Old Uncle Koos van der Merwe lived in Main Street of town. His wife had predeceased him some years before and his children had moved away to other towns to seek their fortunes.
His house must have been built in the days of horse and cart as the veranda fronted on to the sidewalk of Main Street. Uncle Koos tended a much-loved vegetable garden, together with a small orchard of fruit trees. The property pushed quite a way back past the old Anglican Church building and into a laneway at the back. The outside toilet was still there with its bucket system backing on to the laneway so that the night cart driver could attend to his business.
Uncle Koos used to sit on the veranda of an afternoon smoking his pipe and having a yarn to passers-by. We as children used to be wary of him, as he seemed to have a nasty demeanour towards us. His demeanour was the most likely result from our ritual of stealing fruit from trees when they were fruiting. Yes, it was dishonest in the strictest sense of the word, but it was a dare or be damned pastime amongst us, and usually spurred on by a dominant older boy who delighted in seeing us prove our worth as soldiers of fortune. Uncle Koos used to see us and feign to rise out of his chair, shaking his walking stick at us and yelling “Begone ye varmints!” or something like that. He had good cause to do so as in fruiting season fruit would ‘mysteriously’ disappear from the orchard. Stealing fruit was just a naughtiness we as country kids enjoyed to do and there was no malicious intent. It was a game that was played with the sole purpose of enjoying a ripe peach or apple without paying for it, and getting away with it. Unless the ‘thief’ was trapped by the property owner and ‘dealt’ with, the game was one of high excitement. Normally these ‘thieving’ matters would not be attended by the local police, as the owner of the fruit usually contacted the father of the apprehended child, and punishment would be meted out in due course, normally in the form of a severe thrashing!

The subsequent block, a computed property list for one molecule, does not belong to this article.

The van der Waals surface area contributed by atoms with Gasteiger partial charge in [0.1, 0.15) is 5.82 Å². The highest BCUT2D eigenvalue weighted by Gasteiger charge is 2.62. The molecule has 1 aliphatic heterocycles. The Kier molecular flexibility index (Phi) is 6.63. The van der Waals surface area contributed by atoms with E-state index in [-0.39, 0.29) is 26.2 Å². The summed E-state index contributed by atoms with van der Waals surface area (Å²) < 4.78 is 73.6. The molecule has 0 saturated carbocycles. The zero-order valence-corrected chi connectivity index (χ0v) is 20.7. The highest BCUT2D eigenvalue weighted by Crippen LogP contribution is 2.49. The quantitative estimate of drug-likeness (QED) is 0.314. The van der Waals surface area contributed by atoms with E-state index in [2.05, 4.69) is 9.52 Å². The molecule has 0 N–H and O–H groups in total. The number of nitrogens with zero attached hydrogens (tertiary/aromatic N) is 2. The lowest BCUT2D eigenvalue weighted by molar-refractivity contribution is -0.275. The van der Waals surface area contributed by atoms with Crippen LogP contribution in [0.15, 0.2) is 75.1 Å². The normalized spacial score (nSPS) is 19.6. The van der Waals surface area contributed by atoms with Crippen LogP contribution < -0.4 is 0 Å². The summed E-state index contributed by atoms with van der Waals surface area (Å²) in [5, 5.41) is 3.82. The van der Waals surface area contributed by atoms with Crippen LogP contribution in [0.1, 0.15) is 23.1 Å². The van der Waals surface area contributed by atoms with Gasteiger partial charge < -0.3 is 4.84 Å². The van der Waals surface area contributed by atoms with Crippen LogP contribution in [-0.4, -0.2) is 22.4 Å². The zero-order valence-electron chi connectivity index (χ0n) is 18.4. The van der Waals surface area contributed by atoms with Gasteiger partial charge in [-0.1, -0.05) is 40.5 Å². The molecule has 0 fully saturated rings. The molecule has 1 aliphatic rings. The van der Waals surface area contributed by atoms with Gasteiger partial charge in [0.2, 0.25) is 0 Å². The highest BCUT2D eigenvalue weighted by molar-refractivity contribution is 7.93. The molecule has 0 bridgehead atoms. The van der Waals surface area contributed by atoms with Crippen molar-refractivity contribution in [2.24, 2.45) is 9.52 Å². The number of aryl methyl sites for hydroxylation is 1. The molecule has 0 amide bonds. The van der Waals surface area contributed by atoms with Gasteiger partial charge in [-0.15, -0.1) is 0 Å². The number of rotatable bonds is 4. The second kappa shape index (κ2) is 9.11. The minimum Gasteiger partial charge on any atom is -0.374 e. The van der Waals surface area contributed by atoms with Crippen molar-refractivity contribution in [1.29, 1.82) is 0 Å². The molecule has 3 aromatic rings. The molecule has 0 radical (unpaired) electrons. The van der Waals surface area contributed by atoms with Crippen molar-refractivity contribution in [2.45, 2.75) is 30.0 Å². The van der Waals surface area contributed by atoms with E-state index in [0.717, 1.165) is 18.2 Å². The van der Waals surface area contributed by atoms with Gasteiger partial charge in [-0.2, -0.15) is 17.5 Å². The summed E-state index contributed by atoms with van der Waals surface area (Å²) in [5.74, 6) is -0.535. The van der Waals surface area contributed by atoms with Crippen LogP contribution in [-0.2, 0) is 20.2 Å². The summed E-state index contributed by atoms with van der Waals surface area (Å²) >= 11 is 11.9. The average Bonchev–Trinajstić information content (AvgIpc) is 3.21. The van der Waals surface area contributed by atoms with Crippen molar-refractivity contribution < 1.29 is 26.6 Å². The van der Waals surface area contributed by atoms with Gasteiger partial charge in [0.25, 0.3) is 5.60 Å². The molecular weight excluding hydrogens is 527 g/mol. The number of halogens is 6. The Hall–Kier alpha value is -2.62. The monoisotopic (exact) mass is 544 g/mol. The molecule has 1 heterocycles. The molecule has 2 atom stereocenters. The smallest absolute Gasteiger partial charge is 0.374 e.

Although we may have been guilty of various ‘offences’ in the past, this particular time we were totally innocent. As we were walking by Uncle Koos’ house he sprang up from his chair, waving his stick and stated “It was YOU!”. We were duly reported to our parents and as much as I protested that I was innocent of this heinous crime I was guilty by association. I was meted out a heavy duty thrashing by my father. My bum hurt for days afterwards and my father growled at me for a week after that, making sure I kept on the straight and narrow.
It was summer and we kids were allowed out until after dark and up to 9pm on weekends. The parents would take refuge from the heat after a busy working day by sitting on their verandas drinking their favourite mixes. There used to be a social crowd, who, would either walk over to one another’s houses for a chat and a drink. Great merriment could be heard from various places in the quietness of the evenings. We kids would be in the way as adults needed to do adult things and so we soon learned that if we asked for permission to be elsewhere it was usually granted with the last word being, 9 o’clock!
Our revenge on Uncle Koos was brewing in the back of our minds. Although the welts on our bums had healed, our egos and pride had taken a severe battering, and we had to exact justice on Uncle Koos in our own manner.
One night, just before 9pm we slipped around the back of Uncle Koos’ house into the laneway. We all wore dark clothing so as to disguise ourselves in the shadows of the night. We extracted the ‘bucket’ from the outside toilet ever so gently and tipped it over just spilling the liquid contents out on to the ground. Then we carried the bucket around to the front of his house and laid it at and angle against his front door.
Now, all of this was possible, because after dark, there was very little traffic movement up or down the Main Street. Streetlights illuminated some corners, but they could be extinguished, with a well-aimed stone projected from our home made catapults, also known as ‘ketties’.
With the bucket in place at an angle against the door, we rapped on the brass doorknocker a few times and one of us shouted in muted voice, “Uncle Koos, Uncle Koos, come quick!” The old man usually went to bed not long after dark but may have read for a while by a dim table light or candle. It wasn’t long however before a light in the hallway went on. We scattered to the dark shadows across the road and waited.
Uncle Koos fiddled with the doorknob and then yanked the door open. The bucket spilled its contents over his feet and into his hallway. Being a deeply religious man Uncle Koos was not prone to uttering profane language but this night the words of blasphemy echoed loudly down the street.
We melted into the dark ever so quietly. Having burnt our bridge with Uncle Koos, we left him in peace after that, and targeted some other unlucky fruit grower instead.